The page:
People who have OCD often benefit from a variety of treatments to address the complex emotional, social, and physical aspects of the disorder. At Bronson Behavioral Health Hospital, we offer individual, family, and group therapy sessions that are led by members of our trained multidisciplinary team. These behavioral health professionals include: 

  • Psychiatrists 
  • Social workers 
  • Counselors 
  • Registered nurses 
  • Licensed practical nurses 
  • Psychiatric nurse practitioners 
  • Behavioral health technicians 
  • Psychologists 
  • Dietitians 
  • Recreational therapists 

Therapies at Bronson Behavioral Health Hospital are informed by cognitive behavioral therapy (CBT). CBT can help people challenge and then change unhelpful thoughts and behaviors. In therapy sessions, people can learn how to identify obsessions such as catastrophic thinking and intrusive thoughts. Then they can learn how to develop more helpful and positive thinking patterns instead. This can lead to reduced anxiety and distress. 

Effective treatment for OCD can help someone see that they have the ability to live a fulfilling life in spite of a mental health disorder. At Bronson Behavioral Health Hospital, our aim is to empower people to thrive and find peace as they continue to heal and grow.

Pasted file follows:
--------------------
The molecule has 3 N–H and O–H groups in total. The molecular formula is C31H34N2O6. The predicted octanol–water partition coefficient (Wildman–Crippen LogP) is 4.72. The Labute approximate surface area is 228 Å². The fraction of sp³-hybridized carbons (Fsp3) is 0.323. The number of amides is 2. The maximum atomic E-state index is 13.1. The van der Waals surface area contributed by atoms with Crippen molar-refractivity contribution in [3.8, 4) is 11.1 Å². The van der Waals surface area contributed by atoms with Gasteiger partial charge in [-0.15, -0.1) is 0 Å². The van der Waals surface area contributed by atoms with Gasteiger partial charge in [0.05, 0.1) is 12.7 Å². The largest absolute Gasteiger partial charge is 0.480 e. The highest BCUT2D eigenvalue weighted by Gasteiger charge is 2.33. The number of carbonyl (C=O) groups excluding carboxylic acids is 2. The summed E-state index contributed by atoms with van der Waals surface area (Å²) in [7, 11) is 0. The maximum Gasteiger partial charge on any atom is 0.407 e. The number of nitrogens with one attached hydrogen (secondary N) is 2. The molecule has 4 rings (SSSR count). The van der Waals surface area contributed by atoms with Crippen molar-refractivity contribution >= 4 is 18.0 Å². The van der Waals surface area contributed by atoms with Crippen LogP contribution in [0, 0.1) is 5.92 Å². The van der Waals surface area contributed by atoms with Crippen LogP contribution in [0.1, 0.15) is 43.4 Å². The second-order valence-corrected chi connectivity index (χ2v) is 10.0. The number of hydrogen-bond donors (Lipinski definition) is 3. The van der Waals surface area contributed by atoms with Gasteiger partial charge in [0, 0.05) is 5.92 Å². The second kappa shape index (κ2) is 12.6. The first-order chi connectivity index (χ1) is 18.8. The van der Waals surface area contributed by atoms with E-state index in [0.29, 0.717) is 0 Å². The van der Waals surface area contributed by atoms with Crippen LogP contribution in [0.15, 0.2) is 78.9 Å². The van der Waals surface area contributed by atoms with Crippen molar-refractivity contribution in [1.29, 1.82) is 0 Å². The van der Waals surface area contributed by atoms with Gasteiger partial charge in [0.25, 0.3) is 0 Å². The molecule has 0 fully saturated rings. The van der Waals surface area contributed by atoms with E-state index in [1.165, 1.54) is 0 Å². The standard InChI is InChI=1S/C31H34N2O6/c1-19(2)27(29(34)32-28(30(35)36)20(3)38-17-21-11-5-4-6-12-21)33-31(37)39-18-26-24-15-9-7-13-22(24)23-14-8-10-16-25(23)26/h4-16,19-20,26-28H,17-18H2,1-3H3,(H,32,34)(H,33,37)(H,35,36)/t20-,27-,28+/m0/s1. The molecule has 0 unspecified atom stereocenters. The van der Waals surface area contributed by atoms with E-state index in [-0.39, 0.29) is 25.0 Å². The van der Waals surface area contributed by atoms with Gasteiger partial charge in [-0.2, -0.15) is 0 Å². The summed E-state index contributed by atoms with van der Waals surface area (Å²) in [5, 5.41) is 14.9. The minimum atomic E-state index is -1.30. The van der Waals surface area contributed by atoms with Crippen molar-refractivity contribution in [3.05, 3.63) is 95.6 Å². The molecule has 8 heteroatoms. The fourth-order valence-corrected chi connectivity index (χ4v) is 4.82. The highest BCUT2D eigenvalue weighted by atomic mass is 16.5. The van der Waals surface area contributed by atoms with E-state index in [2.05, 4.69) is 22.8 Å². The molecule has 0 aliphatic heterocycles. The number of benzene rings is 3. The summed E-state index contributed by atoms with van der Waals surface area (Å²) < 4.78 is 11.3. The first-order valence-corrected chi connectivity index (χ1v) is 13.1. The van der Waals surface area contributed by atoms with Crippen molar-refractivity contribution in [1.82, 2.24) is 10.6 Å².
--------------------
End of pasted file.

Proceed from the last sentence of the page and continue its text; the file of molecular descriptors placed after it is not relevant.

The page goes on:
Benefits of Inpatient Obsessive-Compulsive Disorder Treatment

At Bronson Behavioral Health Hospital, we offer acute inpatient treatment for people who are struggling with obsessive-compulsive disorder. Our inpatient program takes place in a highly structured and safe environment where people who have severe OCD symptoms can receive intensive therapies, medication management services, and professional support 24 hours a day, seven days a week.  

Acute inpatient treatment is particularly important for people who have OCD and are experiencing severe distress, crisis situations, or significant suicidal thoughts. Our inpatient treatment center has the resources and trained staff to provide a safe environment, intensive therapy, and round-the-clock monitoring. 

Mental health disorders like OCD can progress, and symptoms can become more overwhelming over time. By seeking help early, people who have OCD can have a better chance of achieving positive outcomes and minimizing the long-term impact of the disorder. Additional benefits of inpatient OCD treatment may include: 

  • Stabilization of crisis situations 
  • Better overall functioning 
  • Improved physical health 
  • Supportive guidance 
  • Peer support 

OCD treatment offers people the supportive guidance of trained professionals, evidence-based therapies and interventions, and the opportunity to develop strategies to manage mental health disorder symptoms. At Bronson, we provide a safe space where people can express their concerns, fears, emotions, and struggles without judgment. A comprehensive support system is vital for the continued healing of OCD. 

If you or someone you know has obsessive-compulsive disorder and needs help, we encourage you to reach out today. Timely treatment for OCD can make a significant difference in someone’s long-term wellness and overall life satisfaction. 

This content was written on behalf of and reviewed by the clinical staff at Bronson Behavioral Health Hospital. 

Marks of Quality Care
  • The Joint Commission (JCAHO) Gold Seal of Approval